Kathleen M. Pike, PhD


At 10:00 AM this past Tuesday, across Israel, a siren wailed for two minutes as it does each year on Yom HaShoah, Holocaust Remembrance Day – it is two minutes out of the day set aside to remember the approximately six million Jews murdered in the Holocaust. When it starts,

Parenting Changes our Brains

Witnessing two of my sons become fathers has been a uniquely transformative experience. I hoped they would be good parents. I knew they would be good parents. Over these first few months of observing my sons as fathers, the reality is more inspiring than I could have imagined. Much has


Having never been prone to headaches, the experience of having one on and off every day for the past two weeks has been quite a jolt to my system. A well-documented by-product of COVID, these headaches can last from a few days to several months. The headaches are fatiguing. At

Teens, Sleep, and Mental Health

A couple of weeks ago, I wrote about night owls and heard from many of you who join me in savoring the quiet of those dark hours when others are sleeping. But if staying up late means not getting enough sleep, it can spell trouble for our mental health. This

Night Owls

We have all heard it. The early bird catches the worm. Early to bed, early to rise… So what is a night owl to do? I love staying up late. I always have. I write late at night. I read late at night. I plan menus and research vacation ideas.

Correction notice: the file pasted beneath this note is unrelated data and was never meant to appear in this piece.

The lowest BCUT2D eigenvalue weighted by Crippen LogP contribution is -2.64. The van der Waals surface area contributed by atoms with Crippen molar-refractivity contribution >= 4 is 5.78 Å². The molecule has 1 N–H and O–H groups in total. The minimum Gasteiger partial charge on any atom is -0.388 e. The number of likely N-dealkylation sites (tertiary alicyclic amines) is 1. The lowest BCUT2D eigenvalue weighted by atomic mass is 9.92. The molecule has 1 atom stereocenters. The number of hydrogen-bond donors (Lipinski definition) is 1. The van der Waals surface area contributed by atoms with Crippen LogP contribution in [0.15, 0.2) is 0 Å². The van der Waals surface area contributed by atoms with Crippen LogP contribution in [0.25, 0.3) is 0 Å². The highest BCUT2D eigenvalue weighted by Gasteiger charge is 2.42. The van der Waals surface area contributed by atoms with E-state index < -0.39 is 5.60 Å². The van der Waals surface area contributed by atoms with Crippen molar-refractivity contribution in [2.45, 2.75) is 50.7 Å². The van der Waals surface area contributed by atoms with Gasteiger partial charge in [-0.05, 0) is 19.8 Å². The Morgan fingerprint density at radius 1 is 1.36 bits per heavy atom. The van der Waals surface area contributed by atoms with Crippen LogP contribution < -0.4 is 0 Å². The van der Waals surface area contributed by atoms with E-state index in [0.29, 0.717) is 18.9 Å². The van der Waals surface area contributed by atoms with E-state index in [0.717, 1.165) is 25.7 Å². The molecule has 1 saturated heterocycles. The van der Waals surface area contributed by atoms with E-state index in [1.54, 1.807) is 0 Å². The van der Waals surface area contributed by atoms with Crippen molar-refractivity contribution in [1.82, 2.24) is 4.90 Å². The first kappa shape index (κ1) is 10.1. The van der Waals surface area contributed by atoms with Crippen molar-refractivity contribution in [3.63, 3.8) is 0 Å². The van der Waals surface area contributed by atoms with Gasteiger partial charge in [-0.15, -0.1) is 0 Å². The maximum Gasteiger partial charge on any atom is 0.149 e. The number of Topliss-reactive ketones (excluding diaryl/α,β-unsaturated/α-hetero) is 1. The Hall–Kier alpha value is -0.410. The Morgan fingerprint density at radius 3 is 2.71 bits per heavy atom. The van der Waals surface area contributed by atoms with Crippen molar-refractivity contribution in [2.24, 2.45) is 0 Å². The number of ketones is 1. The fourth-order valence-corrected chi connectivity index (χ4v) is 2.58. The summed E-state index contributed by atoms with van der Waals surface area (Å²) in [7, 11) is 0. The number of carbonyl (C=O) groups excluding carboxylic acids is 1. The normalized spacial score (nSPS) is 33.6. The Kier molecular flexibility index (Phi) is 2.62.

It’s Scary Out There

I was talking with a friend the other day about meeting for coffee. We are both vaccinated. It didn’t seem reckless, but as we anxiously confirmed the details, it sounded like we were complete newbies to the coffee meet-up. A friend’s kid who is in high school told me he

Heart Health & Mental Health

This Sunday is Valentine’s Day, and Valentine’s Day is all about love, cupid and fluttering hearts.  All year long, another story about our hearts is taking place – the story of heart health and mental health. While mental illness is the leading cause of disability worldwide, heart disease is the

Punxsutawney Phil & Superstition

Punxsutawney Phil is the seer of seers of groundhogs. Each year, his singular job is to emerge on February 2nd and predict whether we are in for another six weeks of winter. If he sees his shadow, we need to brace ourselves for frigid temperatures and more snow. No shadow


2021 is here. It’s been a rocky start. Expletives of dismay, exasperation, despair, disgust, and fear fill the airwaves of personal conversations, social media posts, newspaper articles and televised broadcasts. Surely there will be thoughtful and important analyses of the vaccine’s slow and fragmented rollout, the new strain of the


We lit the first candle of Hanukkah yesterday. White match head pressed against the rough side of the box. Swift strike. Flame ignites. Gentle touch. Wick burns. Candle glows. The light is mesmerizing. Hanukkah is in good company. Around this time of year, all over the world, people are also

Roman Tritz

World War II bomber pilot Roman Tritz died earlier this year at the age of 97. He was the last known survivor of a U.S. government program that lobotomized combat veterans who suffered from treatment-resistant forms of mental illness, including profound depression, anxiety and psychosis. As we honor our veterans

The Rabbit Effect

What do rabbits have to do with mental health? In her recent book, The Rabbit Effect: Live Longer, Happier, and Healthier with the Groundbreaking Science of Kindness, Columbia psychiatrist Dr. Kelli Harding makes the connection quite clearly. We were fortunate to have Kelli join us for a Zoom discussion of

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